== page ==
Of course, these are up front fees, so you’ll have to factor them in for the first year of owning your cat.

Food

My old man cats eat special dietary food.  I order the dry food online, and it costs me around $60 every three months.  Not so bad.  I also supplement with canned wet food.  That runs about $15 a month, give or take.  Let’s say I also spend $5 a month on treats.  Because they are spoiled cats.  And they deserve it.  This adds up to $480 a year, or $240 a year for one cat.  I would take an educated guess that if you don’t need special food, you can probably spend about $150 a year.

Medical Care

I spare no expense when it comes to veterinary care for my cats.  Since my cats aged into “senior” territory, my vet recommends annual bloodwork to make sure they’re staying healthy and to catch any medical issues early.  It’s optional, but I believe it’s a worthwhile option.  I take them to the vet together, so I get somewhat of a break for the visit itself, but this is still a major part of my annual cat budget.

Last year, my total vet expenses were $875.  And this was a healthy year.  No medical issues, no teeth cleanings, just an annual visit and some bloodwork, plus the various fees to the county.  I am aware this is high, partially because of the area I live in and partially because I choose the optional extras.  If I just took them in for exams and required vaccinations, things would be cheaper.  And again, I’m doing the math for two cats.  So for one cat, let’s call it $440 (because I’m not sure how big of a discount I get for the double visit).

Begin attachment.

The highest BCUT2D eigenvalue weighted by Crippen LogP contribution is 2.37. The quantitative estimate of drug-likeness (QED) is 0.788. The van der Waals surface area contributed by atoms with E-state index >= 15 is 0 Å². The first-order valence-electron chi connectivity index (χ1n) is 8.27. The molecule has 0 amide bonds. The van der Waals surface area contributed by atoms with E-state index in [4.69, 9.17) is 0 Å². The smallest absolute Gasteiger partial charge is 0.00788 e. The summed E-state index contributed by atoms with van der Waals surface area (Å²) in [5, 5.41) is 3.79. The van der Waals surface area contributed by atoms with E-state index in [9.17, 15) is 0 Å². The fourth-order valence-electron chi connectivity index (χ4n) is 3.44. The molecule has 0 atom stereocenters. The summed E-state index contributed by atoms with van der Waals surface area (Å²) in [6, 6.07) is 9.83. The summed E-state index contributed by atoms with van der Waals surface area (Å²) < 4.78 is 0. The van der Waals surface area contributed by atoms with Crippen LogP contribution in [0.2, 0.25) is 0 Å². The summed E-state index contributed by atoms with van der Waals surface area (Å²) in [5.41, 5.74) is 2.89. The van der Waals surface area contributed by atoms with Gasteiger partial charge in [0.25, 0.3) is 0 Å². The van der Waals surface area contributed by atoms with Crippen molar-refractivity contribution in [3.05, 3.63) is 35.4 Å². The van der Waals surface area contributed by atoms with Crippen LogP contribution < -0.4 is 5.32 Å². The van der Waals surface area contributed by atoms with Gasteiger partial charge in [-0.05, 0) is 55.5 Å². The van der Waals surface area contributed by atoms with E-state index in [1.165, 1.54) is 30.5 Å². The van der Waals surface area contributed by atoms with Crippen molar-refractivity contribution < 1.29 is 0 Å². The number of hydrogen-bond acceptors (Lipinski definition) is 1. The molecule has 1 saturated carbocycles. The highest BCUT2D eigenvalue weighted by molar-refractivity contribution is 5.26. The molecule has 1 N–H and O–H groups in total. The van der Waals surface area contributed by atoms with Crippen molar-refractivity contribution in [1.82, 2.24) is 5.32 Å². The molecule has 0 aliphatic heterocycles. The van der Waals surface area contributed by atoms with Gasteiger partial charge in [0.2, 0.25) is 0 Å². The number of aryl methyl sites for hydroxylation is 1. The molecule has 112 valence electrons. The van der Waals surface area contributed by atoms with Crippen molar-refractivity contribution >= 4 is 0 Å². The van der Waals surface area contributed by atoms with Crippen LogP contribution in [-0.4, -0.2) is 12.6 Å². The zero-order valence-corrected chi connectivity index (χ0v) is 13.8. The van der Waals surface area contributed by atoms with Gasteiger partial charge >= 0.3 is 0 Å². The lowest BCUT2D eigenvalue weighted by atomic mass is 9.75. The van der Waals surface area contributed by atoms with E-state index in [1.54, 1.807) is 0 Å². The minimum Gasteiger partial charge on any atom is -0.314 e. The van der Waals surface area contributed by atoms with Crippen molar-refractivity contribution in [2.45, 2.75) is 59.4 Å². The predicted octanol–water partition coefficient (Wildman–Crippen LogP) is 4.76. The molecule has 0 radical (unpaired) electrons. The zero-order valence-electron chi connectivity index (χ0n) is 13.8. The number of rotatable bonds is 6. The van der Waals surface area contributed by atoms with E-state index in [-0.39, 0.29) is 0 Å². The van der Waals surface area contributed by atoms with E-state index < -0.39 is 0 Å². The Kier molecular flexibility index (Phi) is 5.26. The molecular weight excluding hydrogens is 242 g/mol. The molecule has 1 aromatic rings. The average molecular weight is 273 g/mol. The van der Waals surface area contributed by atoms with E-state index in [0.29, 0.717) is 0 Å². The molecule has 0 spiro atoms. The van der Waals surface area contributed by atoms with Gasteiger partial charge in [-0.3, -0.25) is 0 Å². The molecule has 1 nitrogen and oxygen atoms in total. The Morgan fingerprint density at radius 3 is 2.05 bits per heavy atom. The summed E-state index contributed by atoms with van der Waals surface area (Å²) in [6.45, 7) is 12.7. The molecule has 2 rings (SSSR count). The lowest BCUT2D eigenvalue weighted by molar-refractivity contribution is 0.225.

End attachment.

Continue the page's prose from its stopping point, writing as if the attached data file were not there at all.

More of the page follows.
Of course, if your cat gets sick, you will have additional medical expenses and it’s something to be prepared for.

Cat Litter and Other “Stuff”

Cat litter easily costs $200 a year.  It’s an annoying expense, but well, I’m not going to go without it.  And trust me, you don’t want to cheap out on your cat litter.  You’ll just end up buying more of it, dealing with a stinky house, and probably have litter tracked all over your house.

Then there’s all the other stuff.  Litter boxes don’t last forever, and well, sometimes you just get suckered into buying a cat toy or two.  Let’s say that comes to $25 a year, but you can easily keep that much lower.

Pet Sitting Fees